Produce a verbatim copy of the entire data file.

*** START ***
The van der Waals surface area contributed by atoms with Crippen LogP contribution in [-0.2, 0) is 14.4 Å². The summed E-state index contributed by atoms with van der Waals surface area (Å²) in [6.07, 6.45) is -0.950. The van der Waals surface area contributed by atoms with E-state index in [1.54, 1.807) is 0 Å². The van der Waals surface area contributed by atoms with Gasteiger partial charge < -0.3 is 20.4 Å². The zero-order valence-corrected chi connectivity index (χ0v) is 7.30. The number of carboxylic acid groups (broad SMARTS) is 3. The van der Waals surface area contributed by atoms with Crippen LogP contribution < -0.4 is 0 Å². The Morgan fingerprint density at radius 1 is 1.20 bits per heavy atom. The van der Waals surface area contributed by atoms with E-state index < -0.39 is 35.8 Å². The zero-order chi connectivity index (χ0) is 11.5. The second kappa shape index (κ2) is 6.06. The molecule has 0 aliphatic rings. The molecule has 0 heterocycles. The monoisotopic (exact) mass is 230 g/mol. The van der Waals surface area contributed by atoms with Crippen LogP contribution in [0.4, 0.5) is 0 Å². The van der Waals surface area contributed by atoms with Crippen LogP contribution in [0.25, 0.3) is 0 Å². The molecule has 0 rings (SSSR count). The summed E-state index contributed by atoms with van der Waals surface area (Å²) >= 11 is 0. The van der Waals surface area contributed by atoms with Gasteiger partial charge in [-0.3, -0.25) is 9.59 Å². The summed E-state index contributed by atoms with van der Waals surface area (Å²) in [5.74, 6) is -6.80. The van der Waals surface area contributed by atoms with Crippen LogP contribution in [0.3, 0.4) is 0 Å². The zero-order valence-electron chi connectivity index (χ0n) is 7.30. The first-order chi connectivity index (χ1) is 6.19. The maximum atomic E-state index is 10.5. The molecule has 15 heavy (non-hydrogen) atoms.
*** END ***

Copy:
The van der Waals surface area contributed by atoms with Crippen LogP contribution in [-0.2, 0) is 14.4 Å². The summed E-state index contributed by atoms with van der Waals surface area (Å²) in [6.07, 6.45) is -0.950. The van der Waals surface area contributed by atoms with E-state index in [1.54, 1.807) is 0 Å². The van der Waals surface area contributed by atoms with Gasteiger partial charge < -0.3 is 20.4 Å². The zero-order valence-corrected chi connectivity index (χ0v) is 7.30. The number of carboxylic acid groups (broad SMARTS) is 3. The van der Waals surface area contributed by atoms with Crippen LogP contribution < -0.4 is 0 Å². The Morgan fingerprint density at radius 1 is 1.20 bits per heavy atom. The van der Waals surface area contributed by atoms with E-state index < -0.39 is 35.8 Å². The zero-order chi connectivity index (χ0) is 11.5. The second kappa shape index (κ2) is 6.06. The molecule has 0 aliphatic rings. The molecule has 0 heterocycles. The monoisotopic (exact) mass is 230 g/mol. The van der Waals surface area contributed by atoms with Crippen LogP contribution in [0.4, 0.5) is 0 Å². The van der Waals surface area contributed by atoms with Crippen LogP contribution in [0.25, 0.3) is 0 Å². The molecule has 0 rings (SSSR count). The summed E-state index contributed by atoms with van der Waals surface area (Å²) >= 11 is 0. The van der Waals surface area contributed by atoms with Gasteiger partial charge in [-0.3, -0.25) is 9.59 Å². The summed E-state index contributed by atoms with van der Waals surface area (Å²) in [5.74, 6) is -6.80. The van der Waals surface area contributed by atoms with Crippen LogP contribution in [0.3, 0.4) is 0 Å². The zero-order valence-electron chi connectivity index (χ0n) is 7.30. The first-order chi connectivity index (χ1) is 6.19. The maximum atomic E-state index is 10.5. The molecule has 15 heavy (non-hydrogen) atoms.